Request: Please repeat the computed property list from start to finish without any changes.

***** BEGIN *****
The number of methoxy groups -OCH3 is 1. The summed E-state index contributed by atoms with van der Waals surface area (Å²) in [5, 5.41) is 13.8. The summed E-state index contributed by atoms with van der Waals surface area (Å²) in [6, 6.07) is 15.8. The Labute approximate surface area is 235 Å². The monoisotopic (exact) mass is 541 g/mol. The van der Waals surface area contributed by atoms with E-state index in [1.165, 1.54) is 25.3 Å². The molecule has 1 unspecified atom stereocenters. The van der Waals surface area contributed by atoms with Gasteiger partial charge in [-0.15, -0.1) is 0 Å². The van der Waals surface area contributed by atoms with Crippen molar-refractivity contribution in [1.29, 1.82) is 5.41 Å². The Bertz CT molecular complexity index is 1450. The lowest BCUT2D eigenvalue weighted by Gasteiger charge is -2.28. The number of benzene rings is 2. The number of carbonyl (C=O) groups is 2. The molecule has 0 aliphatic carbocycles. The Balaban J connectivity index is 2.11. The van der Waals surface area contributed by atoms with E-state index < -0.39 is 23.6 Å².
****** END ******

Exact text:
The number of methoxy groups -OCH3 is 1. The summed E-state index contributed by atoms with van der Waals surface area (Å²) in [5, 5.41) is 13.8. The summed E-state index contributed by atoms with van der Waals surface area (Å²) in [6, 6.07) is 15.8. The Labute approximate surface area is 235 Å². The monoisotopic (exact) mass is 541 g/mol. The van der Waals surface area contributed by atoms with E-state index in [1.165, 1.54) is 25.3 Å². The molecule has 1 unspecified atom stereocenters. The van der Waals surface area contributed by atoms with Gasteiger partial charge in [-0.15, -0.1) is 0 Å². The van der Waals surface area contributed by atoms with Crippen molar-refractivity contribution in [1.29, 1.82) is 5.41 Å². The Bertz CT molecular complexity index is 1450. The lowest BCUT2D eigenvalue weighted by Gasteiger charge is -2.28. The number of benzene rings is 2. The number of carbonyl (C=O) groups is 2. The molecule has 0 aliphatic carbocycles. The Balaban J connectivity index is 2.11. The van der Waals surface area contributed by atoms with E-state index < -0.39 is 23.6 Å².